By Wu Ruoqi –
When the The New Yorker editor William Shawn was an adolescent, he nearly became the victim of a gruesome crime: a schoolmate of his was kidnapped and bludgeoned to death; when the murderers were brought to court, it emerged they had once considered killing Shawn instead. Shawn reacted to the horror of having dodged death so narrowly by developing a host of phobias. He couldn’t tolerate the sight of blood and the discussion of diseases, and he always carried a hatchet in his suitcase, in case he got trapped in an elevator. His sense of dread weighed down particularly on his son, who as an adult would find himself eerily inflicted with many of his father’s phobias.
Last year, as news broke over Queen Elizabeth’s unguarded comments on the rude behaviour of Chinese officials at President Xi Jinping’s state visit to her country, I remembered the Shawn story, for I used to turn to it again and again when I held a job that required me to be at the beck and call of mainland business people of some clout. Each night, as I got back home bone-tired from catering to their flurry of demands, it was up to me to talk myself out of self-pity, to dispel the gloom that it was – to quote the Queen – “bad luck” to be stuck with them. The Shawn story often took center stage at these self-administered talk therapy sessions.
“Many of these mainlanders you have to put up with at work, they were teenagers when the Cultural Revolution happened. Having witnessed – maybe they even participated in – the ruin of so many lives, they couldn’t have emerged from the chaos of that decade without living under the shadow of ‘there but for the grace of God goes I.’ Even though you’re not privy to what they’d seen or done at that time, you can use the psychological toll Shawn’s close call with death exacted on him to imagine the movement’s impact on them. Those mainlanders’ liking for, say, toppling schedules at the last minute and seeing you and others scurrying around arranging things anew – such quirks may be to them the equivalent of Shawn’s hatchet, one of the arsenal of psychological tools they carry around to defend themselves against the phantom fear of being a victim.
“You may think you are their betters because you’re more well-mannered and considerate. But try switching viewpoints. Remember when you first came to work in China, you quickly noticed your English was of a far higher standard than your mainland colleagues’? Over time, however, as you came to observe something of their industriousness and intelligence, you became utterly convinced that had some of them switched birthplace with you, they would have made much more out of your education and exposure, and their command of English would have been far superior to yours. Now, had your teenage years coincided with the Cultural Revolution, you can’t really say with confidence you wouldn’t have ended up being more obnoxious, more casual about intruding upon personal boundaries than the mainlanders who torment you at work.”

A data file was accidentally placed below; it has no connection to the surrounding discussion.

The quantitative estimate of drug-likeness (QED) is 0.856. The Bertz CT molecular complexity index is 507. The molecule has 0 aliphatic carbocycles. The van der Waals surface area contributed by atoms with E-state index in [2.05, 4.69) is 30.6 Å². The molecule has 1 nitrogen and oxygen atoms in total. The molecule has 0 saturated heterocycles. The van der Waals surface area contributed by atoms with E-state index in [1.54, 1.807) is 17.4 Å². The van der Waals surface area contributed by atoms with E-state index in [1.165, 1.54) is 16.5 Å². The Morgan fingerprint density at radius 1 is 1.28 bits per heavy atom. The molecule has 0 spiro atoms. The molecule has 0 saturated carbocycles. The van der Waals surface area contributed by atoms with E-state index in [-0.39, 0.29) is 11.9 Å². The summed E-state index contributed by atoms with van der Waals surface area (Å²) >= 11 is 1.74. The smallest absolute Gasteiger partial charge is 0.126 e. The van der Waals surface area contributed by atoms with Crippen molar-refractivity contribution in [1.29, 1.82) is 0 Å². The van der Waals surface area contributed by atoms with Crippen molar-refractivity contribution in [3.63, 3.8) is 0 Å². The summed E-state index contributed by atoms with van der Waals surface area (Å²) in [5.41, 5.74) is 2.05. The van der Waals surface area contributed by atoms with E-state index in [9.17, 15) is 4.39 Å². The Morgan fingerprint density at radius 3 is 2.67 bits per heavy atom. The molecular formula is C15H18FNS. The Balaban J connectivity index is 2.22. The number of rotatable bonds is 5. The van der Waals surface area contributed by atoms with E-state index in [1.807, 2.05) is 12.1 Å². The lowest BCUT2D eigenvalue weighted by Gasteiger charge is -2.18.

Back when I was in the trenches of working for mainlanders, such self-talk – efforts to curb my loathing of them by putting myself in their shoes – enabled me to gather the strength to show up for work the next morning. But what began as a workplace survival skill must have re-wired my mind’s circuit, for these days, unlike many Hong Kong people, I react to news items depicting rude behaviour exhibited by mainlanders not with glee but with sympathy. I can see with greater clarity that a lot of the times, their “rudeness” is a preemptive strike against forces that are inexplicable to them. They only need peer behind their defenses a little to realize they are actually reacting to some half-remembered turmoil from the distant past that their government compels them to bury.
Later in life, Shawn’s son Allen Shawn did his share of peering behind his defenses as he tried to make sense of phobias that his father had passed onto him. Interestingly, mainlanders could have said of their country what Allen Shawn said of his upbringing: “I felt that huge passions and angers that somehow couldn’t be mentioned were seething within the house and that the world was raw and crude but had to be referred to politely in perfect sentences.” Sadly for Shawn, despite his diligent soul-searching, his phobias remain as debilitating as ever, and he entitled his memoir “Wish I Could Be There” as a way to convey his sorrow over the people he would have met and the places he would have visited had it not been for his fear of elevators, tunnels, subways, open parking lots and fields – basically, any closed or open space. In any case, he’s still luckier than mainlanders. The self-reflective ones among them would probably have set their hearts on something even more unattainable: they would have had – here I’m citing the title of a polemic on the slavish mentality of the Chinese that caused a stir some years ago – “No Wish to be Reincarnated as Chinese” (來生不做中國人). They would have laughed knowingly at the book’s title, too, only to have their chuckle checked upon realizing that even this stab at levity is off-limits – the prevalence of bootleg copies circulating in mainland notwithstanding, the book is officially banned in the country.
Educated at the Diocesan Girls’ School and Oxford, Wu Ruoqi lived in mainland China and worked in the PR and media sectors for a decade before returning to Hong Kong. She is now working on a book on Chinese astrology and coaching senior school students on English composition, as well as writing about the complexities of being Chinese in post-colonial Hong Kong on the side. She can be reached at firstname.lastname@example.org
Photos: VOHK pictures
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